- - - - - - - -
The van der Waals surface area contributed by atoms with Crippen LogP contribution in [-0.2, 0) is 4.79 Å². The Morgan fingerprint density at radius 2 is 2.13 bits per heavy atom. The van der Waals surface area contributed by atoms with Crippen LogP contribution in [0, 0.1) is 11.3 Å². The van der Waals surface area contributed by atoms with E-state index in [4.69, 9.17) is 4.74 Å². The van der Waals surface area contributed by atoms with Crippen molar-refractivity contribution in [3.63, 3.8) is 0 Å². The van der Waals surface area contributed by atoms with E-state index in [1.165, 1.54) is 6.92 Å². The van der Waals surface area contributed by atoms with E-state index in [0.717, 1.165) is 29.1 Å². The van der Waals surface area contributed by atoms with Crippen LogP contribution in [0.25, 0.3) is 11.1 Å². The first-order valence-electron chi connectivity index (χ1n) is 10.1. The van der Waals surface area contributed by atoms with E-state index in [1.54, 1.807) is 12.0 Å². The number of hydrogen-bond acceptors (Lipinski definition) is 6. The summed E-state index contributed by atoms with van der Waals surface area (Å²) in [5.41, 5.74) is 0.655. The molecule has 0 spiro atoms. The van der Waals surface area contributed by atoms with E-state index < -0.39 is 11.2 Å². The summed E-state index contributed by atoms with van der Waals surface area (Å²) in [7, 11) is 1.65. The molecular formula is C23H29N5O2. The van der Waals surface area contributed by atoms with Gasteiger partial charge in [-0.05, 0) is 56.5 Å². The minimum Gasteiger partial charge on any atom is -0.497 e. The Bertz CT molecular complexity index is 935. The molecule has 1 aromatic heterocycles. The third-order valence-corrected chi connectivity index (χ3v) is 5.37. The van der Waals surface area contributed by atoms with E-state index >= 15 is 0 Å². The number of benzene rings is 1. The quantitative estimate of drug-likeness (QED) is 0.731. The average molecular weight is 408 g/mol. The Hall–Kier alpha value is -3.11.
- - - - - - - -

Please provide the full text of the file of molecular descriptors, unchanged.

The van der Waals surface area contributed by atoms with Crippen LogP contribution in [-0.2, 0) is 4.79 Å². The Morgan fingerprint density at radius 2 is 2.13 bits per heavy atom. The van der Waals surface area contributed by atoms with Crippen LogP contribution in [0, 0.1) is 11.3 Å². The van der Waals surface area contributed by atoms with E-state index in [4.69, 9.17) is 4.74 Å². The van der Waals surface area contributed by atoms with Crippen molar-refractivity contribution in [3.63, 3.8) is 0 Å². The van der Waals surface area contributed by atoms with E-state index in [1.165, 1.54) is 6.92 Å². The van der Waals surface area contributed by atoms with E-state index in [0.717, 1.165) is 29.1 Å². The van der Waals surface area contributed by atoms with Crippen LogP contribution in [0.25, 0.3) is 11.1 Å². The first-order valence-electron chi connectivity index (χ1n) is 10.1. The van der Waals surface area contributed by atoms with E-state index in [1.54, 1.807) is 12.0 Å². The number of hydrogen-bond acceptors (Lipinski definition) is 6. The summed E-state index contributed by atoms with van der Waals surface area (Å²) in [5.41, 5.74) is 0.655. The molecule has 0 spiro atoms. The van der Waals surface area contributed by atoms with E-state index < -0.39 is 11.2 Å². The summed E-state index contributed by atoms with van der Waals surface area (Å²) in [7, 11) is 1.65. The molecular formula is C23H29N5O2. The van der Waals surface area contributed by atoms with Gasteiger partial charge in [-0.05, 0) is 56.5 Å². The minimum Gasteiger partial charge on any atom is -0.497 e. The Bertz CT molecular complexity index is 935. The molecule has 1 aromatic heterocycles. The third-order valence-corrected chi connectivity index (χ3v) is 5.37. The van der Waals surface area contributed by atoms with E-state index >= 15 is 0 Å². The number of benzene rings is 1. The quantitative estimate of drug-likeness (QED) is 0.731. The average molecular weight is 408 g/mol. The Hall–Kier alpha value is -3.11.